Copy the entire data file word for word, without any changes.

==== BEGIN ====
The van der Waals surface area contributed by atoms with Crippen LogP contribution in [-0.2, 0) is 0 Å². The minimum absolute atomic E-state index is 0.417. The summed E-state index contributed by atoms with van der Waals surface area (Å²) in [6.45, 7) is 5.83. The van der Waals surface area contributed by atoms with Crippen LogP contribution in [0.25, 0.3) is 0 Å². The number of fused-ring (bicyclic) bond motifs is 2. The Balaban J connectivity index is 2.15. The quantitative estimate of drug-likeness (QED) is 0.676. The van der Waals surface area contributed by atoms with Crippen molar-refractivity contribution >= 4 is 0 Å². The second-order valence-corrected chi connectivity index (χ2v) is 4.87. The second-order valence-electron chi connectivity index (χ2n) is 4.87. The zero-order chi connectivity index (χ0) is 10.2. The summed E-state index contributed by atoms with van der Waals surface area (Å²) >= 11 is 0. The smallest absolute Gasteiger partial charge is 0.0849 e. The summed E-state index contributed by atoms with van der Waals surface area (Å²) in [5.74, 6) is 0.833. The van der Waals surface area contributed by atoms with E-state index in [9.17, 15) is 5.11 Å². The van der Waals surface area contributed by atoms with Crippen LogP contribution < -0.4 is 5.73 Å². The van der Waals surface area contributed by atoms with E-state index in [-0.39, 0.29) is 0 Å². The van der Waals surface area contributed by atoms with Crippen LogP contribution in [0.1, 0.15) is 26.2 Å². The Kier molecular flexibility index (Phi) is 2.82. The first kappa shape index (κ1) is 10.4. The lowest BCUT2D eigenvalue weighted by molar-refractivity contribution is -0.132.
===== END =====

The van der Waals surface area contributed by atoms with Crippen LogP contribution in [-0.2, 0) is 0 Å². The minimum absolute atomic E-state index is 0.417. The summed E-state index contributed by atoms with van der Waals surface area (Å²) in [6.45, 7) is 5.83. The van der Waals surface area contributed by atoms with Crippen LogP contribution in [0.25, 0.3) is 0 Å². The number of fused-ring (bicyclic) bond motifs is 2. The Balaban J connectivity index is 2.15. The quantitative estimate of drug-likeness (QED) is 0.676. The van der Waals surface area contributed by atoms with Crippen molar-refractivity contribution >= 4 is 0 Å². The second-order valence-corrected chi connectivity index (χ2v) is 4.87. The second-order valence-electron chi connectivity index (χ2n) is 4.87. The zero-order chi connectivity index (χ0) is 10.2. The summed E-state index contributed by atoms with van der Waals surface area (Å²) >= 11 is 0. The smallest absolute Gasteiger partial charge is 0.0849 e. The summed E-state index contributed by atoms with van der Waals surface area (Å²) in [5.74, 6) is 0.833. The van der Waals surface area contributed by atoms with E-state index in [9.17, 15) is 5.11 Å². The van der Waals surface area contributed by atoms with Crippen LogP contribution < -0.4 is 5.73 Å². The van der Waals surface area contributed by atoms with E-state index in [-0.39, 0.29) is 0 Å². The van der Waals surface area contributed by atoms with Crippen LogP contribution in [0.1, 0.15) is 26.2 Å². The Kier molecular flexibility index (Phi) is 2.82. The first kappa shape index (κ1) is 10.4. The lowest BCUT2D eigenvalue weighted by molar-refractivity contribution is -0.132.